Social Justice Warrior
Why I Love Comics: 3 Social Justice Gimmicks That Worked

Ross Lincoln | 17 Jul 2014 16:15
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We've seen an explosion of political "gimmicks" in comics this week, and that's a good thing. Here are three reasons why.

Earlier this week it was announced that Archie Andrews would meet his death on the pages of Life With Archie taking a bullet intended for a gay friend. It's a shocking and, I think, bold way to bring the series to an end, but given how it intersects with two issues currently causing much strife - gay rights and gun control - it's understandable that many people see this as nothing more than a cheap gimmick.

And you know what? It is a gimmick. Events like this are intended to drum up interest in comics and, hopefully, lead to increased sales, which is why they happen so often, and with such fanfare. But frankly, who gives a damn? Gimmicks aren't inherently bad, after all. No artist, no matter how serious their subject matter or nuanced their approach, is immune to the need to eat. But more importantly, one can be completely sincere and still be obsessed with the paper chase. If you can make money and shine a light on the conflicts and tribulations that vex you, all the better.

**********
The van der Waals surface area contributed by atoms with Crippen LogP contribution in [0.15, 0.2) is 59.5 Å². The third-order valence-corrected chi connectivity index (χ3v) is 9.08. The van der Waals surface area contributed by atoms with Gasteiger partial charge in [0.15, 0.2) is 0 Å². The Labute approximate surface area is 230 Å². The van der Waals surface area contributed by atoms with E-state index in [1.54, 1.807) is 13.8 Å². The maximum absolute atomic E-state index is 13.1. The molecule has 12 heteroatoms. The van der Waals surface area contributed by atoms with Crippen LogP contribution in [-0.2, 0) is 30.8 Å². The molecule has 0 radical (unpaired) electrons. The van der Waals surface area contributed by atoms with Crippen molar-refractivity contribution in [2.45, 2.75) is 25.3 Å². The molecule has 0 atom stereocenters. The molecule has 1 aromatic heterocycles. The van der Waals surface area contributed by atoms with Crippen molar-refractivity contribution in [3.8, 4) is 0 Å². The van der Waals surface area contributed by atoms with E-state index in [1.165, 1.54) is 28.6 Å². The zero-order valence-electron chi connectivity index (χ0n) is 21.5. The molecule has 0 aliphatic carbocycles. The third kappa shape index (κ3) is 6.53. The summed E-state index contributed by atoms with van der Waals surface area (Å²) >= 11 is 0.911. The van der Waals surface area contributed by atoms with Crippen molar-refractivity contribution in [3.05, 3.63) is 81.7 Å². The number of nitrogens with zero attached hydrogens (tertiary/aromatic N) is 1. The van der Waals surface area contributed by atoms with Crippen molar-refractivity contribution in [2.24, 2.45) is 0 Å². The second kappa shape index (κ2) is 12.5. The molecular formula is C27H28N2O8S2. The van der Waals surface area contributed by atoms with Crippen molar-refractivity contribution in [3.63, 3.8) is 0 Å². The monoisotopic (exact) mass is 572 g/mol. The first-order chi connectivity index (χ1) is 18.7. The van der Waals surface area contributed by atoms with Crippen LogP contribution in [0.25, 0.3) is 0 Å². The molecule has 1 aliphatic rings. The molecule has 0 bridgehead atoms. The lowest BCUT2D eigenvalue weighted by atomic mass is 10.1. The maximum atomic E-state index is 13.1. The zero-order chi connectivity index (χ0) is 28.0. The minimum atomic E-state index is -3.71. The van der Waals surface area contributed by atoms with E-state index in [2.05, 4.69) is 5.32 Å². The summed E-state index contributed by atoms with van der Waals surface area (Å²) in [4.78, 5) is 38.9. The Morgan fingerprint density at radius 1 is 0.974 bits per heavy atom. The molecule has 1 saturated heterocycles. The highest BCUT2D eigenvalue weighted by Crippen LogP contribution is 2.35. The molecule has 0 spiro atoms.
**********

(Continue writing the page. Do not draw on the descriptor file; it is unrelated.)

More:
But what's more, the comic book medium is uniquely suited to tackling issues of social justice and controversy in "gimmicky ways." Comics involve the adventures of colorful characters living in fantasy worlds - even Riverdale is a fantasy version of the American suburb, by the way - and as such do not need to conform to notions of literary restraint or subtlety in order to work. Further, the monthly publication schedule of most mainstream comic titles lends to them a curious, soap-opera quality, and what good is a soap opera if it can't embrace the melodramatic potential inherent in every crisis, every controversy, every social problem?

And besides, it's not like this is anything new. Comics have for more than 40 years delved into the trickiest issues we fight about, with gimmicks that are as over the top as anything we're talking about now, and even if it doesn't always work, it does explain the continued relevance of the medium as both entertainment and art. You want proof? Great, because today is as good a day as any to talk about previous instances in which comics waded into political minefields and managed - though yes, very awkwardly - to advance the discussion instead of making a mockery of the topic at hand. Read on then, and let's see just how the industry has been doing it since before most of you were even reading comics.

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